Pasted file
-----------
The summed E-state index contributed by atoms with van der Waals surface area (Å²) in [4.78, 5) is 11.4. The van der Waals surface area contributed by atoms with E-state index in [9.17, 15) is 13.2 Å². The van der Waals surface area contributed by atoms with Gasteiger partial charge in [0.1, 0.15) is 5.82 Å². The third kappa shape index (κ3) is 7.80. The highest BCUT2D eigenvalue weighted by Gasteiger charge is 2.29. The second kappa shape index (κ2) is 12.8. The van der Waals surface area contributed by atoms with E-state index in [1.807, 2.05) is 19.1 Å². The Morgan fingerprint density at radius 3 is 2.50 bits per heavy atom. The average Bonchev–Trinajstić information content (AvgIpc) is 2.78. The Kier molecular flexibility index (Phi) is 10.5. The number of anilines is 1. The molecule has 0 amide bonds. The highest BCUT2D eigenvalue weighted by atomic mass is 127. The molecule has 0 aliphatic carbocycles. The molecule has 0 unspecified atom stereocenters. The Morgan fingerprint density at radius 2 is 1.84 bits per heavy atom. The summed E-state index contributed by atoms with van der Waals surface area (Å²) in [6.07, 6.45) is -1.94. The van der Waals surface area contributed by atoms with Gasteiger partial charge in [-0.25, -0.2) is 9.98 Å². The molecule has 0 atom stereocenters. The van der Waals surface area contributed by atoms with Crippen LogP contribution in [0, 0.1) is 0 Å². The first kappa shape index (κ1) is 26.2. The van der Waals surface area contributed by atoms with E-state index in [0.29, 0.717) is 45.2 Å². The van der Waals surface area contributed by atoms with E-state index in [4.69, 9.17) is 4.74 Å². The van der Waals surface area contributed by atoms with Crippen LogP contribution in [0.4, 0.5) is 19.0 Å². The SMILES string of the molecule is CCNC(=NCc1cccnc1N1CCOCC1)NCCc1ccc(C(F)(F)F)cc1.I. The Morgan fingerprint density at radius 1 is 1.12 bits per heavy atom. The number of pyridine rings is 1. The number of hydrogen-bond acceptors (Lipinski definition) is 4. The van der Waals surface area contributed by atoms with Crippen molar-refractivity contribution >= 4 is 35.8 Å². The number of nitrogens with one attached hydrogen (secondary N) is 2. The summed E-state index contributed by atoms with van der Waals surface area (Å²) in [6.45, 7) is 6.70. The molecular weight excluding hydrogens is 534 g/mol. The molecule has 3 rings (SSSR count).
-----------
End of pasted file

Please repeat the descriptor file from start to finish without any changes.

The summed E-state index contributed by atoms with van der Waals surface area (Å²) in [4.78, 5) is 11.4. The van der Waals surface area contributed by atoms with E-state index in [9.17, 15) is 13.2 Å². The van der Waals surface area contributed by atoms with Gasteiger partial charge in [0.1, 0.15) is 5.82 Å². The third kappa shape index (κ3) is 7.80. The highest BCUT2D eigenvalue weighted by Gasteiger charge is 2.29. The second kappa shape index (κ2) is 12.8. The van der Waals surface area contributed by atoms with E-state index in [1.807, 2.05) is 19.1 Å². The Morgan fingerprint density at radius 3 is 2.50 bits per heavy atom. The average Bonchev–Trinajstić information content (AvgIpc) is 2.78. The Kier molecular flexibility index (Phi) is 10.5. The number of anilines is 1. The molecule has 0 amide bonds. The highest BCUT2D eigenvalue weighted by atomic mass is 127. The molecule has 0 aliphatic carbocycles. The molecule has 0 unspecified atom stereocenters. The Morgan fingerprint density at radius 2 is 1.84 bits per heavy atom. The summed E-state index contributed by atoms with van der Waals surface area (Å²) in [6.07, 6.45) is -1.94. The van der Waals surface area contributed by atoms with Gasteiger partial charge in [-0.25, -0.2) is 9.98 Å². The molecule has 0 atom stereocenters. The van der Waals surface area contributed by atoms with Crippen LogP contribution in [0, 0.1) is 0 Å². The first kappa shape index (κ1) is 26.2. The van der Waals surface area contributed by atoms with E-state index in [0.29, 0.717) is 45.2 Å². The van der Waals surface area contributed by atoms with E-state index in [4.69, 9.17) is 4.74 Å². The van der Waals surface area contributed by atoms with Crippen LogP contribution in [0.4, 0.5) is 19.0 Å². The SMILES string of the molecule is CCNC(=NCc1cccnc1N1CCOCC1)NCCc1ccc(C(F)(F)F)cc1.I. The Morgan fingerprint density at radius 1 is 1.12 bits per heavy atom. The number of pyridine rings is 1. The number of hydrogen-bond acceptors (Lipinski definition) is 4. The van der Waals surface area contributed by atoms with Crippen molar-refractivity contribution >= 4 is 35.8 Å². The number of nitrogens with one attached hydrogen (secondary N) is 2. The summed E-state index contributed by atoms with van der Waals surface area (Å²) in [6.45, 7) is 6.70. The molecular weight excluding hydrogens is 534 g/mol. The molecule has 3 rings (SSSR count).